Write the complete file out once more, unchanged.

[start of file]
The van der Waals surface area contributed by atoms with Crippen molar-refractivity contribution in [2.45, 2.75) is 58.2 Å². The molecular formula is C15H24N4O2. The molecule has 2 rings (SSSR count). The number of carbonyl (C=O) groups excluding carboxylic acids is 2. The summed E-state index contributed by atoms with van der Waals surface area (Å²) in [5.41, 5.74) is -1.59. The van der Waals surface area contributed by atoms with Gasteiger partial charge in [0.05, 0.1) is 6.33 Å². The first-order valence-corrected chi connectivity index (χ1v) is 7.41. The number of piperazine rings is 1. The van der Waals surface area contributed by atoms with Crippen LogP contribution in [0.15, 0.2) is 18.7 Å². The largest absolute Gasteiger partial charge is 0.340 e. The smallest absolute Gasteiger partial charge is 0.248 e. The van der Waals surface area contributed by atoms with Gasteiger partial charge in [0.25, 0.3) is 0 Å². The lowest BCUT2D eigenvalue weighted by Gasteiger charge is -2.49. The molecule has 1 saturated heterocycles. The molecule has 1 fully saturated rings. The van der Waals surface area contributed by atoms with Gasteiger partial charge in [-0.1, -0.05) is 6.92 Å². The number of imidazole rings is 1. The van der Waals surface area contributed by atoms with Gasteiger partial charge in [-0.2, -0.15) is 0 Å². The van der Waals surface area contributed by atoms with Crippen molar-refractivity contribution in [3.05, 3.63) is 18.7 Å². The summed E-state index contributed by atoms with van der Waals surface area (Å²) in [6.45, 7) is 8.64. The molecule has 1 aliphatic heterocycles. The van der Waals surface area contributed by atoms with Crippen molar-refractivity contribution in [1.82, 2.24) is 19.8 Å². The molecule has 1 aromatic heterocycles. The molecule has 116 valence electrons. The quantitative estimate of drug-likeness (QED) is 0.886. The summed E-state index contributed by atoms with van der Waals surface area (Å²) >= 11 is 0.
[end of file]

The van der Waals surface area contributed by atoms with Crippen molar-refractivity contribution in [2.45, 2.75) is 58.2 Å². The molecular formula is C15H24N4O2. The molecule has 2 rings (SSSR count). The number of carbonyl (C=O) groups excluding carboxylic acids is 2. The summed E-state index contributed by atoms with van der Waals surface area (Å²) in [5.41, 5.74) is -1.59. The van der Waals surface area contributed by atoms with Gasteiger partial charge in [0.05, 0.1) is 6.33 Å². The first-order valence-corrected chi connectivity index (χ1v) is 7.41. The number of piperazine rings is 1. The van der Waals surface area contributed by atoms with Crippen LogP contribution in [0.15, 0.2) is 18.7 Å². The largest absolute Gasteiger partial charge is 0.340 e. The smallest absolute Gasteiger partial charge is 0.248 e. The van der Waals surface area contributed by atoms with Gasteiger partial charge in [0.25, 0.3) is 0 Å². The lowest BCUT2D eigenvalue weighted by Gasteiger charge is -2.49. The molecule has 1 saturated heterocycles. The molecule has 1 fully saturated rings. The van der Waals surface area contributed by atoms with Gasteiger partial charge in [-0.1, -0.05) is 6.92 Å². The number of imidazole rings is 1. The van der Waals surface area contributed by atoms with Gasteiger partial charge in [-0.2, -0.15) is 0 Å². The van der Waals surface area contributed by atoms with Crippen molar-refractivity contribution in [3.05, 3.63) is 18.7 Å². The summed E-state index contributed by atoms with van der Waals surface area (Å²) in [6.45, 7) is 8.64. The molecule has 1 aliphatic heterocycles. The van der Waals surface area contributed by atoms with Crippen molar-refractivity contribution in [1.82, 2.24) is 19.8 Å². The molecule has 1 aromatic heterocycles. The molecule has 116 valence electrons. The quantitative estimate of drug-likeness (QED) is 0.886. The summed E-state index contributed by atoms with van der Waals surface area (Å²) >= 11 is 0.